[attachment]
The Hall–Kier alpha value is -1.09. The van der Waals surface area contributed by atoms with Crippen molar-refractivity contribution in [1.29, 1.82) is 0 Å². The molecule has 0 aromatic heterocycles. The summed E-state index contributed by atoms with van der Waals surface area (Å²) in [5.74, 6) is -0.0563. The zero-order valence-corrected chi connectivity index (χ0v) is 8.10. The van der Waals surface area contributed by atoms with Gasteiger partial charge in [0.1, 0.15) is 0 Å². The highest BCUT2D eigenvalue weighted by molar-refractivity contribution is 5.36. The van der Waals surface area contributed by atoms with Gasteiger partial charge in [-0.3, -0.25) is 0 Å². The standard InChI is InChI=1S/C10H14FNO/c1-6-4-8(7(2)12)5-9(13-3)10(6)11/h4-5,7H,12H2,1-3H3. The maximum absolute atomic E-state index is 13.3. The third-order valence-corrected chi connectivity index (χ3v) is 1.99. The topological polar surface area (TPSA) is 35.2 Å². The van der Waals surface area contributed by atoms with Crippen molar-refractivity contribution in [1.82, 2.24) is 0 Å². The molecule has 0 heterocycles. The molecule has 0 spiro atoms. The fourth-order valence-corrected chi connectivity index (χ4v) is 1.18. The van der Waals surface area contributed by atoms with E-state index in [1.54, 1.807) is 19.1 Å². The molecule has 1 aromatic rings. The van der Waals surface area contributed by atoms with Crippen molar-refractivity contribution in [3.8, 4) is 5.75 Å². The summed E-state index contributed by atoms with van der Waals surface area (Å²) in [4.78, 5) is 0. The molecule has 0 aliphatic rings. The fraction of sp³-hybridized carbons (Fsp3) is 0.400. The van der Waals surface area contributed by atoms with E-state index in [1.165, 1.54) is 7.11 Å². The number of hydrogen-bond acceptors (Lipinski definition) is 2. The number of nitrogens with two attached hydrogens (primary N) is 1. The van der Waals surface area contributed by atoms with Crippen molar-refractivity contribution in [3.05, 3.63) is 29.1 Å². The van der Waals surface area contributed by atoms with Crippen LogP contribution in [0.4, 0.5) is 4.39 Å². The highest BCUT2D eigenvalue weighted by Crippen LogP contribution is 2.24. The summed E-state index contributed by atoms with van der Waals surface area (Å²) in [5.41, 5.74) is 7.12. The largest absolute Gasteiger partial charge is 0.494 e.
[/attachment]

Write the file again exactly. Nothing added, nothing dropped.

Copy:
The Hall–Kier alpha value is -1.09. The van der Waals surface area contributed by atoms with Crippen molar-refractivity contribution in [1.29, 1.82) is 0 Å². The molecule has 0 aromatic heterocycles. The summed E-state index contributed by atoms with van der Waals surface area (Å²) in [5.74, 6) is -0.0563. The zero-order valence-corrected chi connectivity index (χ0v) is 8.10. The van der Waals surface area contributed by atoms with Gasteiger partial charge in [0.1, 0.15) is 0 Å². The highest BCUT2D eigenvalue weighted by molar-refractivity contribution is 5.36. The van der Waals surface area contributed by atoms with Gasteiger partial charge in [-0.3, -0.25) is 0 Å². The standard InChI is InChI=1S/C10H14FNO/c1-6-4-8(7(2)12)5-9(13-3)10(6)11/h4-5,7H,12H2,1-3H3. The maximum absolute atomic E-state index is 13.3. The third-order valence-corrected chi connectivity index (χ3v) is 1.99. The topological polar surface area (TPSA) is 35.2 Å². The van der Waals surface area contributed by atoms with Crippen molar-refractivity contribution in [1.82, 2.24) is 0 Å². The molecule has 0 heterocycles. The molecule has 0 spiro atoms. The fourth-order valence-corrected chi connectivity index (χ4v) is 1.18. The van der Waals surface area contributed by atoms with E-state index in [1.54, 1.807) is 19.1 Å². The molecule has 1 aromatic rings. The van der Waals surface area contributed by atoms with Crippen molar-refractivity contribution in [3.8, 4) is 5.75 Å². The summed E-state index contributed by atoms with van der Waals surface area (Å²) in [4.78, 5) is 0. The molecule has 0 aliphatic rings. The fraction of sp³-hybridized carbons (Fsp3) is 0.400. The van der Waals surface area contributed by atoms with E-state index in [1.165, 1.54) is 7.11 Å². The number of hydrogen-bond acceptors (Lipinski definition) is 2. The number of nitrogens with two attached hydrogens (primary N) is 1. The van der Waals surface area contributed by atoms with Crippen molar-refractivity contribution in [3.05, 3.63) is 29.1 Å². The van der Waals surface area contributed by atoms with Crippen LogP contribution in [0.4, 0.5) is 4.39 Å². The highest BCUT2D eigenvalue weighted by Crippen LogP contribution is 2.24. The summed E-state index contributed by atoms with van der Waals surface area (Å²) in [5.41, 5.74) is 7.12. The largest absolute Gasteiger partial charge is 0.494 e.